There is a wonderful episode of the Twilight Zone where an aging private school teacher faces his deepest fear: that of being forgotten, without everhaving made a difference in the lives of his students. He eventually convinces himself that it would be better to die by his own hand instead of living with his depression, and so he goes off into a snowy Christmas Eve night with a gun. He eventually wanders to a statue of Horace Mann. The inscription reads, “Be ashamed to die until you have won some victory for humanity.” But, before he is able to shoot himself, shades of his students visit him to share gratitude and appreciation for all of his work, care, and love of literature.
How many students have sat in each of these chairs? How many papers, homework assignments, essays, projects, ests and quizzes have I graded? When I am alone in the classroom, my classroom, whose voices do I hear? Whose smiles do I see? What angry glances are thrown my way with contempt? How many posters and pictures and projects have hung on the walls, or from the ceiling?
How many students have changed my life?
Around my classroom, right now, I see portrait posters of heroes and leaders, artists and scientists, writers and activists. I see student projects and conceptual art. I see dozens of places from around the world and read the poetry of Rumi. There are many complete sets of objects once called encyclopedias. I have a file cabinet filled with manilla folders, stuffed with lessons and printouts of really cool stuff I created well over ten years ago – long untouched. On the table in front of me is my Macbook Pro, my Dell M1330 laptop, my printer from home, my Dell XPS desktop, my Linksys router, folders, a stapler, a 3 hold punch, lots of unused power cords for laptops that could not be salvaged from obscurity. I have field trip forms for a trip to Boston tomorrow (Adams Historic Park and the Peabody Museum at Harvard University).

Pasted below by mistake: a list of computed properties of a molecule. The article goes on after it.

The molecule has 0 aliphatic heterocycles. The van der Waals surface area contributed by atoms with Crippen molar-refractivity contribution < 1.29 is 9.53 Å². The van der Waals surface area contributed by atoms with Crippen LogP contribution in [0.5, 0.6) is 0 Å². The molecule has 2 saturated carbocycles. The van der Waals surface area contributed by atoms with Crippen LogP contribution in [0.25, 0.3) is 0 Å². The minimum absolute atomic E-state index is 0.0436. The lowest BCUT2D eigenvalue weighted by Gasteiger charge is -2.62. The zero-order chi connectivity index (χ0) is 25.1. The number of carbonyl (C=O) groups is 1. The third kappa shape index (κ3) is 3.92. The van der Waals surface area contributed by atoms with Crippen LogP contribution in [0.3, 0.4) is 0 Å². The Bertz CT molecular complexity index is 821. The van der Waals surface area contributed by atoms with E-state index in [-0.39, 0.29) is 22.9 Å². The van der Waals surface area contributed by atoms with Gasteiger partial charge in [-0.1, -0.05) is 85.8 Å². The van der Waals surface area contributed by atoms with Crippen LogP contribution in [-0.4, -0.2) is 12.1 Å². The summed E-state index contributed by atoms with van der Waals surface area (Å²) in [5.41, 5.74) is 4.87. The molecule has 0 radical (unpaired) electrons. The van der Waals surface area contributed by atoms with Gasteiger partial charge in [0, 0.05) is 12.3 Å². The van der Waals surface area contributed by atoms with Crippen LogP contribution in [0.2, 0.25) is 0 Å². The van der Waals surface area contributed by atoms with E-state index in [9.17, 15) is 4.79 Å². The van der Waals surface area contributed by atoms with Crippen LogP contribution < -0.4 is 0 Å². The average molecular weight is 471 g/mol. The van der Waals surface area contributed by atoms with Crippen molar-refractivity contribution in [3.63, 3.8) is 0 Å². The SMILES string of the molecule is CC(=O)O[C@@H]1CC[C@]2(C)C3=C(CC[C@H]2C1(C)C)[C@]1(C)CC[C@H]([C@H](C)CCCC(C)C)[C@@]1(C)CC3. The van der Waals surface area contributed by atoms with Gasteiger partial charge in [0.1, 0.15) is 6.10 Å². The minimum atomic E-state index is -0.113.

The homeroom bell rings… Another day begins.
My time at New Bedford High School has been eventful, to say the least. I have learned much about the nature of school politics as well as the ins and outs classroom management. In one of the first weeks of teaching there, a student lit another student’s jacket hood on fire. I have seen more triumphs (big and small) than suffering, but both are present in an average day. To a certain extent, guns, gangs, drugs, violence, sexual abuse, police as the enemy, poverty, homelessness and broken families have all sat in the seats before me as I try to teach the differences between Hamilton and Jefferson. On the other hand, dozens of students have entered the field of history, while hundreds have gone to college for the first time… all sitting in front of me from one class to the next. Many students have found love, purpose, identity, faith, and their potential in my time here at this school.
How does one measure a lifetime?
Is a teacher’s job a career? Is it a life? I keep thinking of how students who saw me in the summer were shocked and awed to see me in shorts. When I was a teenager, I found it hard to see a teacher beyond their job. My experience with them was limited to the give and take, the time from bell to bell. How could they be anything else?
So now, here I am. One lifetime ends. Another begins. I learned a lot about myself. I saw greatness in my colleagues, and more importantly, my students. I made mistake after mistake, sometimes too slowly learning how to improve lessons, pedagogy, and professionalism. In the end, within the pale blue walls with bright orange cabinets and closets that was my classroom, I changed… and nothing was lost.
Goodbye, New Bedford High School.
It was a good life.
Hello, Sandwich High School. A new life begins.